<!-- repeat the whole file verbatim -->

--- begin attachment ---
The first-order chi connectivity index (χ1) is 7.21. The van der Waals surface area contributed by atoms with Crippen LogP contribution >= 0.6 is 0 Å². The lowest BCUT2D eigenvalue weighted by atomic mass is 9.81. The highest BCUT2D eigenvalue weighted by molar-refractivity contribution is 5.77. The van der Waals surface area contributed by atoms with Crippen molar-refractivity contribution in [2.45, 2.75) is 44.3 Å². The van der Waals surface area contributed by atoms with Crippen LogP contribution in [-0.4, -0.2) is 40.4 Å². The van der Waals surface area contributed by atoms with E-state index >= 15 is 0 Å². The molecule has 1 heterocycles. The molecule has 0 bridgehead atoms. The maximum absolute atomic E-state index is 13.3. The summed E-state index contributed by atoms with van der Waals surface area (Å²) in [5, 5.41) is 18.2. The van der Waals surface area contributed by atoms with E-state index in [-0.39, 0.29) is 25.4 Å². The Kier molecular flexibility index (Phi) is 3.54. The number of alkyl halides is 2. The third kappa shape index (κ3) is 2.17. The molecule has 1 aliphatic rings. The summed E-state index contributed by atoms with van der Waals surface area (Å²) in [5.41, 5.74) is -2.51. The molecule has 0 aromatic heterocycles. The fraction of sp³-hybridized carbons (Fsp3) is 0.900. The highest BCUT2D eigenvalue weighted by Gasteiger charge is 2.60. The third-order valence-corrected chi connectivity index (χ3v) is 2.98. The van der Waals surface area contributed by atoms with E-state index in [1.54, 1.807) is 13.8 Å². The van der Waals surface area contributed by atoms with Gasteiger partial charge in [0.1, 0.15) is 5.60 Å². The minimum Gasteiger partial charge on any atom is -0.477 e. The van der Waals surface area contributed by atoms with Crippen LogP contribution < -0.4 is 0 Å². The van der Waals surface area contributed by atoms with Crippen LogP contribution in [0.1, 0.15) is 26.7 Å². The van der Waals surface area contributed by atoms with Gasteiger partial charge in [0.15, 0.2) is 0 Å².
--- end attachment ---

The first-order chi connectivity index (χ1) is 7.21. The van der Waals surface area contributed by atoms with Crippen LogP contribution >= 0.6 is 0 Å². The lowest BCUT2D eigenvalue weighted by atomic mass is 9.81. The highest BCUT2D eigenvalue weighted by molar-refractivity contribution is 5.77. The van der Waals surface area contributed by atoms with Crippen molar-refractivity contribution in [2.45, 2.75) is 44.3 Å². The van der Waals surface area contributed by atoms with Crippen LogP contribution in [-0.4, -0.2) is 40.4 Å². The van der Waals surface area contributed by atoms with E-state index >= 15 is 0 Å². The molecule has 1 heterocycles. The molecule has 0 bridgehead atoms. The maximum absolute atomic E-state index is 13.3. The summed E-state index contributed by atoms with van der Waals surface area (Å²) in [5, 5.41) is 18.2. The van der Waals surface area contributed by atoms with E-state index in [-0.39, 0.29) is 25.4 Å². The Kier molecular flexibility index (Phi) is 3.54. The number of alkyl halides is 2. The third kappa shape index (κ3) is 2.17. The molecule has 1 aliphatic rings. The summed E-state index contributed by atoms with van der Waals surface area (Å²) in [5.41, 5.74) is -2.51. The molecule has 0 aromatic heterocycles. The fraction of sp³-hybridized carbons (Fsp3) is 0.900. The highest BCUT2D eigenvalue weighted by Gasteiger charge is 2.60. The third-order valence-corrected chi connectivity index (χ3v) is 2.98. The van der Waals surface area contributed by atoms with E-state index in [1.54, 1.807) is 13.8 Å². The van der Waals surface area contributed by atoms with Gasteiger partial charge in [0.1, 0.15) is 5.60 Å². The minimum Gasteiger partial charge on any atom is -0.477 e. The van der Waals surface area contributed by atoms with Crippen LogP contribution < -0.4 is 0 Å². The van der Waals surface area contributed by atoms with Crippen LogP contribution in [0.1, 0.15) is 26.7 Å². The van der Waals surface area contributed by atoms with Gasteiger partial charge in [0.15, 0.2) is 0 Å².